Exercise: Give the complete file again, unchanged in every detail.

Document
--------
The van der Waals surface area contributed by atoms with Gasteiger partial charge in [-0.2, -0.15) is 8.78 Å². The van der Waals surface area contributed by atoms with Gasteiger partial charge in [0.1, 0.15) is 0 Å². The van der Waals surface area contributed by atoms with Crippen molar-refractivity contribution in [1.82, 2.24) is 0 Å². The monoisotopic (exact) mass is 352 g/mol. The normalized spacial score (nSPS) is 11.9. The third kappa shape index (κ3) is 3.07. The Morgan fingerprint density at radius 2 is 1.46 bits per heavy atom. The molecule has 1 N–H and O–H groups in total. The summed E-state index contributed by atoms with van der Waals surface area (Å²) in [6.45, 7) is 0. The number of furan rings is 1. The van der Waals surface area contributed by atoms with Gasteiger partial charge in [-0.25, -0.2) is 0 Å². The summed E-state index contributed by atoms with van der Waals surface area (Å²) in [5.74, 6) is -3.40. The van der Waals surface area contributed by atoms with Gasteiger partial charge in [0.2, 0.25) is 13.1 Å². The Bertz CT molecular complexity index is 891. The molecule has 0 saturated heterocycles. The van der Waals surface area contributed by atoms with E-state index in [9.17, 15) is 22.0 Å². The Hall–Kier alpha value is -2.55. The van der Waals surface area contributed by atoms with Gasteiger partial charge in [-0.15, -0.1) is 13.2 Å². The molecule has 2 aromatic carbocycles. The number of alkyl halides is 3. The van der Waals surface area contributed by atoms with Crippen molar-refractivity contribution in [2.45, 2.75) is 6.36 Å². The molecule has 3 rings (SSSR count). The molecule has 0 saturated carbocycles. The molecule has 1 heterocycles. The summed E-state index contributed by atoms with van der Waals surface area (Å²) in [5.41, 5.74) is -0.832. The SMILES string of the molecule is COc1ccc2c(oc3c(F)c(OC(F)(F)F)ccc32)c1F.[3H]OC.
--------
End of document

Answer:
The van der Waals surface area contributed by atoms with Gasteiger partial charge in [-0.2, -0.15) is 8.78 Å². The van der Waals surface area contributed by atoms with Gasteiger partial charge in [0.1, 0.15) is 0 Å². The van der Waals surface area contributed by atoms with Crippen molar-refractivity contribution in [1.82, 2.24) is 0 Å². The monoisotopic (exact) mass is 352 g/mol. The normalized spacial score (nSPS) is 11.9. The third kappa shape index (κ3) is 3.07. The Morgan fingerprint density at radius 2 is 1.46 bits per heavy atom. The molecule has 1 N–H and O–H groups in total. The summed E-state index contributed by atoms with van der Waals surface area (Å²) in [6.45, 7) is 0. The number of furan rings is 1. The van der Waals surface area contributed by atoms with Gasteiger partial charge in [-0.25, -0.2) is 0 Å². The summed E-state index contributed by atoms with van der Waals surface area (Å²) in [5.74, 6) is -3.40. The van der Waals surface area contributed by atoms with Gasteiger partial charge in [0.2, 0.25) is 13.1 Å². The Bertz CT molecular complexity index is 891. The molecule has 0 saturated heterocycles. The van der Waals surface area contributed by atoms with E-state index in [9.17, 15) is 22.0 Å². The Hall–Kier alpha value is -2.55. The van der Waals surface area contributed by atoms with Gasteiger partial charge in [-0.15, -0.1) is 13.2 Å². The molecule has 2 aromatic carbocycles. The number of alkyl halides is 3. The van der Waals surface area contributed by atoms with Crippen molar-refractivity contribution in [2.45, 2.75) is 6.36 Å². The molecule has 3 rings (SSSR count). The molecule has 0 saturated carbocycles. The molecule has 1 heterocycles. The summed E-state index contributed by atoms with van der Waals surface area (Å²) in [5.41, 5.74) is -0.832. The SMILES string of the molecule is COc1ccc2c(oc3c(F)c(OC(F)(F)F)ccc32)c1F.[3H]OC.